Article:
Things have a habit of coming in threes. Bad news. Wise men. Lions. And lately, it seems, films. In the wake of Peter Jackson’s epic Lord Of The Rings studios have cottoned on to the fact that, if you get a group of actors, script writers and locations together for one film, you may as well turn out a sequel or two while you’re there. Timur Bekmambetov’s Nochnoy Dozor (Nightwatch) follows this rule.
Russian made, its premise is an apocalyptic fantasy tale of good and evil. The world as we know it is inhabited by others who, while human in appearance, posess an array of decidedly inhuman powers. They are divided between the forces of darkness and light, locked in an uneasy truce which now, after centuries of peace, appears to be about to break.
The titular nightwatch is a group of these others, from the good side naturally, who are charged with observing and maintaining the peace. Anton Gorodetsky (Konstantin Khabensky) is one of them, blessed with the gift of foresight. Drunk and shambolic, he staggers around Moscow, leaking blood and hunting vampires. An archetypal anti-hero, as the film progresses Bekmambetov meditates on the difference between good and evil and the blurred line in between. Or attempts to at least.
The film itself is beautiful and initially has a lot to recommend it. It’s always a pleasure to watch an effort from outside Hollywood, especially one that layers on the style in such thick strokes. Barely a minute passes without a freeze frame, slow motion or Matrix-esque spin around, all of it set against a gloriously seedy Russian underworld. Subtitles leap out, dance around or cower in the corner of the screen dripping blood. Anton, fighting an invisible foe with a mirror and a coatstand or desperately trying to come to terms with his chequered past makes an enjoyable lead, woefully ill equipped to fight the forces of darkness and, for a time, the thing cracks along at a fair pace.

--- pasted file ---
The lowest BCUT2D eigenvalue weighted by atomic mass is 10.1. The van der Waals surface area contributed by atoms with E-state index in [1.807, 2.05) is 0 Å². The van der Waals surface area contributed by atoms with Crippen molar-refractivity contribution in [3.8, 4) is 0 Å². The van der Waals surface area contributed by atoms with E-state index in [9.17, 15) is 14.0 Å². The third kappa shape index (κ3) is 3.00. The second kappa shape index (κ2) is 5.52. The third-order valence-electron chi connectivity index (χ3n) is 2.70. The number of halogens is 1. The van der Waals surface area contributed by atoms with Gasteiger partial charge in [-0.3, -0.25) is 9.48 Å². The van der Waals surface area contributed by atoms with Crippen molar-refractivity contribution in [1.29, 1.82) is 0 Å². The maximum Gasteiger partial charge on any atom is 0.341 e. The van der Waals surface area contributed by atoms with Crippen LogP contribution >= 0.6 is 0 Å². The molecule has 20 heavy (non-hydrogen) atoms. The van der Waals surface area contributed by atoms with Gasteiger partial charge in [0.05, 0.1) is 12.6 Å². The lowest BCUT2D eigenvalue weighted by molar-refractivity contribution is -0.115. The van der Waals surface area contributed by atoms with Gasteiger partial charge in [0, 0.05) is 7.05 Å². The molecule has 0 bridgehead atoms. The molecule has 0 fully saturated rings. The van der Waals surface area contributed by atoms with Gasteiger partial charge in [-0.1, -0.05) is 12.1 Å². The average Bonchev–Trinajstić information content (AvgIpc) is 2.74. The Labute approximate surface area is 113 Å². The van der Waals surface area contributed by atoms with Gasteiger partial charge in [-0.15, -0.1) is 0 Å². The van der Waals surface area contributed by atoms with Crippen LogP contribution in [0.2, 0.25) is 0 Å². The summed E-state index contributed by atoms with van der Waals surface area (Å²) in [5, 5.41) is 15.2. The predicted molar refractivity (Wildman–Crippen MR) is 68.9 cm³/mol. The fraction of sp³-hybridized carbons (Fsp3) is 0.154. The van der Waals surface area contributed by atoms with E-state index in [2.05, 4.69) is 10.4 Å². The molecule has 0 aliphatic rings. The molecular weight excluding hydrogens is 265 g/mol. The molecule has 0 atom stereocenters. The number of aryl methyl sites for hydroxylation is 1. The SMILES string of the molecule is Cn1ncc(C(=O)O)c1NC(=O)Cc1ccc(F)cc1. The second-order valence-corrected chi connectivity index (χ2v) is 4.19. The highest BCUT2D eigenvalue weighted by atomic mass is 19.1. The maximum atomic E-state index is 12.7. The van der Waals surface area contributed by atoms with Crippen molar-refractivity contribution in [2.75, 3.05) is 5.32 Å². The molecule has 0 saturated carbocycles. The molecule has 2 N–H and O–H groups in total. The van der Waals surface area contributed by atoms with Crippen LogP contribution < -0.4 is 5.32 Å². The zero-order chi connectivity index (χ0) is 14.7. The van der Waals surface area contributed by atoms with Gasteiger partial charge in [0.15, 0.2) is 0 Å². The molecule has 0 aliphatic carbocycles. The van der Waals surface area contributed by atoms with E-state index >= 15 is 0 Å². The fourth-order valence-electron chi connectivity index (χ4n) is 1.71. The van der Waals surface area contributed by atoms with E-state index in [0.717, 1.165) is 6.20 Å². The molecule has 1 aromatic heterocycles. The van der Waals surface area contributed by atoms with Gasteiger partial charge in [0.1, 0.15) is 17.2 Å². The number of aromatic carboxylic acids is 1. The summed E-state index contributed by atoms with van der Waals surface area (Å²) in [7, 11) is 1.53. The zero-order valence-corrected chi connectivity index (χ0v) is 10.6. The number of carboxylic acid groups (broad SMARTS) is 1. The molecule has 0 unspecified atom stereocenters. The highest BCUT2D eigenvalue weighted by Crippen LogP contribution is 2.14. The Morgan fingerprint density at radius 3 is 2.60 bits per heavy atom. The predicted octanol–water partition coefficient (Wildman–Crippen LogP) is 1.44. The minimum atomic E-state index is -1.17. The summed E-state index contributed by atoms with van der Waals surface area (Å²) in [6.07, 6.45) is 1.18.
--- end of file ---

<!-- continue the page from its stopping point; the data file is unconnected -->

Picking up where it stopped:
But only for a time. Beneath the style there isn’t much of a film to get your teeth into, the plot, threadbare to say the least, is seemingly entirely borrowed from Buffy The Vampire Slayer and the action scenes, by far the best bits, are few and far between. After initial activity the film slows to a monotonous crawl which the occasional comic aside, intentional or not, can’t rescue it from. Much of the time is spent in endless introduction of characters who disappear almost as quickly as they’ve come, with barely time to spit out their back story, and the whole thing judders to a fairly arbitrary conclusion.
It seems obvious what went wrong. However cost effective, making films like this is a massive temptation and Bekmambetov forgot that he was making three films at once, not one film in three parts. The next two movies, already in post production, are shamelessly cued up and it’s taken as read that you’ll go and see them, while this one is given only the most cursory attempt at a conclusion.
Lord Of The Rings, with all its history and anticipation, had a licence to do this. Nightwatch does not. The power of three overcame the golden rule; a film should really be self-contained, and always entertaining. Nightwatch, for all its style, fails on both counts.